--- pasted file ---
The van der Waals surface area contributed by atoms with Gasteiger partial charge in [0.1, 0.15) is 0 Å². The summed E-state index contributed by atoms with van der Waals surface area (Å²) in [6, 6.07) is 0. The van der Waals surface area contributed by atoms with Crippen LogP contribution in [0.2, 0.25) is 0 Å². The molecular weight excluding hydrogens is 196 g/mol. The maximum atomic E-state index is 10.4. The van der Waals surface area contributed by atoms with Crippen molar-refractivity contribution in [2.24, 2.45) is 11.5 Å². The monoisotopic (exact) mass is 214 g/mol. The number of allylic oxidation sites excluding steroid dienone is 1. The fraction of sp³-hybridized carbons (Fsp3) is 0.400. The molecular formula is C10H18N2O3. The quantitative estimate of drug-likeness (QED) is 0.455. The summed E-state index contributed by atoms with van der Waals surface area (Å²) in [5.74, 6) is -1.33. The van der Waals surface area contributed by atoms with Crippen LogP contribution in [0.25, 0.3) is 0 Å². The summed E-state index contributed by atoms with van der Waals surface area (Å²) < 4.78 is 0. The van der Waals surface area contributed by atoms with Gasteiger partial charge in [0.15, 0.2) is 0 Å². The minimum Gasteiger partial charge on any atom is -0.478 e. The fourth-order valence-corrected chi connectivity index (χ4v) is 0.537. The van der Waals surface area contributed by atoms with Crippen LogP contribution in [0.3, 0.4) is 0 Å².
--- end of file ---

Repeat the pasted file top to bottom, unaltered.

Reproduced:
The van der Waals surface area contributed by atoms with Gasteiger partial charge in [0.1, 0.15) is 0 Å². The summed E-state index contributed by atoms with van der Waals surface area (Å²) in [6, 6.07) is 0. The van der Waals surface area contributed by atoms with Crippen LogP contribution in [0.2, 0.25) is 0 Å². The molecular weight excluding hydrogens is 196 g/mol. The maximum atomic E-state index is 10.4. The van der Waals surface area contributed by atoms with Crippen molar-refractivity contribution in [2.24, 2.45) is 11.5 Å². The monoisotopic (exact) mass is 214 g/mol. The number of allylic oxidation sites excluding steroid dienone is 1. The fraction of sp³-hybridized carbons (Fsp3) is 0.400. The molecular formula is C10H18N2O3. The quantitative estimate of drug-likeness (QED) is 0.455. The summed E-state index contributed by atoms with van der Waals surface area (Å²) in [5.74, 6) is -1.33. The van der Waals surface area contributed by atoms with Crippen LogP contribution in [0.25, 0.3) is 0 Å². The summed E-state index contributed by atoms with van der Waals surface area (Å²) < 4.78 is 0. The van der Waals surface area contributed by atoms with Gasteiger partial charge in [0.15, 0.2) is 0 Å². The minimum Gasteiger partial charge on any atom is -0.478 e. The fourth-order valence-corrected chi connectivity index (χ4v) is 0.537. The van der Waals surface area contributed by atoms with Crippen LogP contribution in [0.3, 0.4) is 0 Å².